Looking for a new email client on Linux? Blue Mail has you covered.
If you've ever used Blue Mail on Android, then you are aware that it's one very capable email client. In fact, it made my list of Top 5 email clients for Android. This particular mobile email app has plenty to offer, so when it was announced that the client was coming to Linux, needless to say, I was excited. I'm always on the lookout for a new email client, as I depend on email as my primary means of communication. Although the app itself isn't open source, having yet another option available on the open source platform is always a good thing.
But does it stand up to its mobile counterpart?
In a word, yes. But as a desktop client, Blue Mail does have one particular shortcoming. Let's dive in and see what it has to offer, and how it can improve.
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How to install Blue Mail
First off, you need to know that Blue Mail is only available as a snap package for Linux. So no matter what distribution you use, it must support the snap package format. I'll demonstrate the installation on Pop!_OS 19.04.
To install Blue Mail on Linux, open a terminal window and issue the command:
sudo snap install bluemail
If you find your distribution doesn't have snap, you can install it with the command:
sudo apt-get install snapd -y
Once snap is enabled, run the install command and Blue Mail will be ready to go.
How to configure an account in Blue Mail
When you first run Blue Mail, you'll be prompted to configure an email account. This is where it gets tricky. As you can see (in Figure A), Blue Mail offers a list of supported clients. If you scroll through that list, you'll not find IMAP, Exchange, or POP3 anywhere.
From that list you can choose:
- AOL (Why? I have no idea)
- Yahoo (US/UK)
- Hotmail (US/UK)
What do you do if you use an IMAP, Exchange, or POP3 account? You click Full Provider List. From that new window (Figure B), click Other Email.
From there, you can then walk through the easy to use Wizard. If you uncheck the box for Automatic, you can then select if your account is IMAP, Exchange, or POP3 (Figure C).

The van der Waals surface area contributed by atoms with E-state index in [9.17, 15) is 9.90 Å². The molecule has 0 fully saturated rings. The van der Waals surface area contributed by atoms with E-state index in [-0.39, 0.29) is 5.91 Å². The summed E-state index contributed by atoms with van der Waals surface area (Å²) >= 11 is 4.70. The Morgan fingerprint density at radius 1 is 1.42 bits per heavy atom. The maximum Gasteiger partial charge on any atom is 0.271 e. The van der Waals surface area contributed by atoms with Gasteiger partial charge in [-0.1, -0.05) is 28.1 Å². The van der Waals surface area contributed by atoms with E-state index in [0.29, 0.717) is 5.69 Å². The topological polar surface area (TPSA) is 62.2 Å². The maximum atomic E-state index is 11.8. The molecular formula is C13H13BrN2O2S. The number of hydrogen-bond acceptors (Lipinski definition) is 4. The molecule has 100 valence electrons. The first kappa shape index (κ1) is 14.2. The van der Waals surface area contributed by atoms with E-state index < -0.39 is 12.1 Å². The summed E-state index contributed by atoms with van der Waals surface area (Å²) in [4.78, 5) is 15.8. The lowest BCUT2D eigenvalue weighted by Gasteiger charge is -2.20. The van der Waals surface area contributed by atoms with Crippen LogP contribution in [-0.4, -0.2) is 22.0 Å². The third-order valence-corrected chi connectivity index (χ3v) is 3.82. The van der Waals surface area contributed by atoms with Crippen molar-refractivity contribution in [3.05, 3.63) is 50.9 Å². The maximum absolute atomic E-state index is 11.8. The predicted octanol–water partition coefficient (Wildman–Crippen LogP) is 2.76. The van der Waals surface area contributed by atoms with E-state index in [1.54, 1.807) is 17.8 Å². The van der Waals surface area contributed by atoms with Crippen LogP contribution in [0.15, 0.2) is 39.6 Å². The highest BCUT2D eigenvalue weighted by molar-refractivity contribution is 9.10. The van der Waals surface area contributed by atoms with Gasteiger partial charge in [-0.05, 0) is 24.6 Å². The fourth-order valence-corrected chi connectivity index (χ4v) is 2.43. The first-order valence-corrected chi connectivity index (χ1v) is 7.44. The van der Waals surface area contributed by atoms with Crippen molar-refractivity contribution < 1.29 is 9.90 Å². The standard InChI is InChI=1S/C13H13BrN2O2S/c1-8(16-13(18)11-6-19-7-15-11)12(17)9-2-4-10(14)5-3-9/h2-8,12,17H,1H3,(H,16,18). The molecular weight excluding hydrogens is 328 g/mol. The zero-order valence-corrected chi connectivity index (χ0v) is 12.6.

Once you have your account configured, you'll find yourself in the main Blue Mail window (Figure D), where you can start interacting with your incoming missives.
Blue Mail doesn't offer an expansive set of configuration options, nor does it include a plugin feature or the ability to integrate a calendar. This is straight up email and nothing more. But it works really well. The layout is well-designed and clean, and the app is very responsive and stable.
One handy trick that power-users will appreciate is the Multi-Edit feature. Click the three dots above the left pane and then click Multi-Edit. This will then allow you to select as many emails as you like (or all of them) and then act accordingly--Move, Delete, Archive, Mark as Read, or Star (Figure E).
The Blue Mail blues
The one issue Blue Mail will certainly face is that most desktop users aren't often looking for a one-trick pony. Instead, they want groupware, such as Evolution or Outlook. Users want to be able to manage email, calendars, clients, to-dos, and more in one window. This is where Blue Mail falters.
Personally, I don't want all that integration. I'm one of those who prefers to have an email client be just that--email. My calendar of choice is Google Calendar, and even with Thunderbird's ability to integrate with Google's offering, I still don't use the Lightning extension.
But for those seeking for an alternative email-only client on Linux, Blue Mail might be just what you're looking for.
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